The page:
• I like sushi
    3k
    Pretty much every religion would say the same, so no, I don't agree.
  • TheMadFool
    13.7k
    'Outside of time' is not the same as 'of endless duration'.Wayfarer

    The difference being...

    To be eternal is basically to claim that the passage of time doesn't/fails to register change. Suppose an object, call it x, becomes eternal at exactly 5:00:00 PM. For all intents and purposes it's properties, it itself, is stuck at that particular moment. Basically, any duration after 5:00:00 PM is, for x, zero/nought! In the simplest sense, time no longer matters to x and isn't that equivalent to being outside of time? I dunno.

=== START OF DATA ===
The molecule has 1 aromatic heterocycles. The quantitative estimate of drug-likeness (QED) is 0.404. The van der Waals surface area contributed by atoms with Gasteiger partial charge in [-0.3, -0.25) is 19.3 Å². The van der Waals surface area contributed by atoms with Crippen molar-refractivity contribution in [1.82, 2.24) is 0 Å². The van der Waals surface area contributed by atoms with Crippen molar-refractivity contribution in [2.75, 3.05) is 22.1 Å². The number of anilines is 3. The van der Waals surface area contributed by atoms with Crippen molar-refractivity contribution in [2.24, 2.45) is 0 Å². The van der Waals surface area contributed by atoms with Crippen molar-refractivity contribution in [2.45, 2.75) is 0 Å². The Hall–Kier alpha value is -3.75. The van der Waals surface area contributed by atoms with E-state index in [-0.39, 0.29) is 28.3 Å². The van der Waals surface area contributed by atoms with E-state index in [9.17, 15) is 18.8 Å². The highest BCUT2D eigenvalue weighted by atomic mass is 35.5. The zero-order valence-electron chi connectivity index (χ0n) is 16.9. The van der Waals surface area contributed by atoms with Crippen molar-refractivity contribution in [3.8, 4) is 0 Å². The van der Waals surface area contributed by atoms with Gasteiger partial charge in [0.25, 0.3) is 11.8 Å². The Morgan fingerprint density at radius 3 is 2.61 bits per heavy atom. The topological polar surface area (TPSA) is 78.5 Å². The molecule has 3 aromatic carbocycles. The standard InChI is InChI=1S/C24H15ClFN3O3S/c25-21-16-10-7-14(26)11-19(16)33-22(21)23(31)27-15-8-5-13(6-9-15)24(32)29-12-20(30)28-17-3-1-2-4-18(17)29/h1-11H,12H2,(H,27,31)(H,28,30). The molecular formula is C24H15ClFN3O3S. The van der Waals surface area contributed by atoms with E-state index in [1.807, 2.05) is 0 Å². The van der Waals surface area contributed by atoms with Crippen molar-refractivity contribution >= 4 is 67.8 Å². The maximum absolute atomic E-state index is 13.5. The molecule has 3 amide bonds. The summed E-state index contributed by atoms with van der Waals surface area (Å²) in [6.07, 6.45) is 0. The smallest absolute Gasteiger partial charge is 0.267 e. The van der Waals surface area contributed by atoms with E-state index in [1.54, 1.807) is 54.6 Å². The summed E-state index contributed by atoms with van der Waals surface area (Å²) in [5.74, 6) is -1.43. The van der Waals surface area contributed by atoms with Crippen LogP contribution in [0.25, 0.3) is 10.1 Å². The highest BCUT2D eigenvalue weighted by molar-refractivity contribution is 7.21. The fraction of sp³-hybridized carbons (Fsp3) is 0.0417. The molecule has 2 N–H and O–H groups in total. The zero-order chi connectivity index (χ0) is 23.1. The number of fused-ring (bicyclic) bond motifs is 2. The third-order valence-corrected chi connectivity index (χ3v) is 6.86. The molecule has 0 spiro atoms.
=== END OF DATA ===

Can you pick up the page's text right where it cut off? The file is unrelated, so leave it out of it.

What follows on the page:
• Wayfarer
    14.1k
    You’re talking about objects.
  • TheMadFool
    13.7k
    You’re talking about objects.Wayfarer

    What should I have been talking about?
  • Wayfarer
    14.1k
    It’s just that it’s not relevant to the (admittedly esoteric) point. It’s not as if Buddhism posits any sort of imperishable object. If there is such a condition then it is an attribute of the Tathagata not of any literal object.
  • TheMadFool
    13.7k
    It’s just that it’s not relevant to the (admittedly esoteric) point. It’s not as if Buddhism posits any sort of imperishable object. If there is such a condition then it is an attribute of the Tathagata not of any literal object.Wayfarer

    The Tathagata is a synonym for Nagarjuna's tetralemma. You can take him/her (the Tathagata) as a personification of the madhyamaka.